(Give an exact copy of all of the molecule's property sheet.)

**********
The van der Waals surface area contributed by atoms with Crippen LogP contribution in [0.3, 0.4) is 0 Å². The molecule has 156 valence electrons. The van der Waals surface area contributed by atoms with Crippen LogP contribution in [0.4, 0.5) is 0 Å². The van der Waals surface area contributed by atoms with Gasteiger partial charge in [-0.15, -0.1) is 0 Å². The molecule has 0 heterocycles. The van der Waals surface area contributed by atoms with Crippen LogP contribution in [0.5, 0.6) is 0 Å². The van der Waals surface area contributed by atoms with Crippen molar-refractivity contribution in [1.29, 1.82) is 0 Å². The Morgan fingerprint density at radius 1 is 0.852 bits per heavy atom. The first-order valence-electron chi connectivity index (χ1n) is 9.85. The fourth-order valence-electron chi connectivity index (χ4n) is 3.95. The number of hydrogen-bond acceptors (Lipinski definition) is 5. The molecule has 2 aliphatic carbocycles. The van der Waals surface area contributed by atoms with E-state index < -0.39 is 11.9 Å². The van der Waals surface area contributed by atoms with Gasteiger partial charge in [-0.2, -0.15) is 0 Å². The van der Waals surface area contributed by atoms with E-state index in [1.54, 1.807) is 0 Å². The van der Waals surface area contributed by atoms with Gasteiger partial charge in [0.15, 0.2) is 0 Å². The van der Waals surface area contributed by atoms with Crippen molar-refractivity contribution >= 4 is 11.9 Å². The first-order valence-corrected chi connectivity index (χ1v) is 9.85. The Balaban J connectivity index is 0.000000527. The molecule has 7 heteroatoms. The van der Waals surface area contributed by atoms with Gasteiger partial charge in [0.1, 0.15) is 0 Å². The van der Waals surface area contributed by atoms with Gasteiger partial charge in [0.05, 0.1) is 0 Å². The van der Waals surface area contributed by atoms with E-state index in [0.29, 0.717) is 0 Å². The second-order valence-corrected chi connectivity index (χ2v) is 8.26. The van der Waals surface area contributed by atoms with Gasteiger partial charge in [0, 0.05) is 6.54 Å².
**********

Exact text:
The van der Waals surface area contributed by atoms with Crippen LogP contribution in [0.3, 0.4) is 0 Å². The molecule has 156 valence electrons. The van der Waals surface area contributed by atoms with Crippen LogP contribution in [0.4, 0.5) is 0 Å². The van der Waals surface area contributed by atoms with Gasteiger partial charge in [-0.15, -0.1) is 0 Å². The molecule has 0 heterocycles. The van der Waals surface area contributed by atoms with Crippen LogP contribution in [0.5, 0.6) is 0 Å². The van der Waals surface area contributed by atoms with Crippen molar-refractivity contribution in [1.29, 1.82) is 0 Å². The Morgan fingerprint density at radius 1 is 0.852 bits per heavy atom. The first-order valence-electron chi connectivity index (χ1n) is 9.85. The fourth-order valence-electron chi connectivity index (χ4n) is 3.95. The number of hydrogen-bond acceptors (Lipinski definition) is 5. The molecule has 2 aliphatic carbocycles. The van der Waals surface area contributed by atoms with E-state index < -0.39 is 11.9 Å². The van der Waals surface area contributed by atoms with Gasteiger partial charge in [-0.2, -0.15) is 0 Å². The van der Waals surface area contributed by atoms with E-state index in [1.54, 1.807) is 0 Å². The van der Waals surface area contributed by atoms with Gasteiger partial charge in [0.15, 0.2) is 0 Å². The van der Waals surface area contributed by atoms with Crippen molar-refractivity contribution >= 4 is 11.9 Å². The first-order valence-corrected chi connectivity index (χ1v) is 9.85. The Balaban J connectivity index is 0.000000527. The molecule has 7 heteroatoms. The van der Waals surface area contributed by atoms with Gasteiger partial charge in [0.1, 0.15) is 0 Å². The van der Waals surface area contributed by atoms with Gasteiger partial charge in [0.05, 0.1) is 0 Å². The van der Waals surface area contributed by atoms with E-state index in [0.29, 0.717) is 0 Å². The second-order valence-corrected chi connectivity index (χ2v) is 8.26. The van der Waals surface area contributed by atoms with Gasteiger partial charge in [0, 0.05) is 6.54 Å².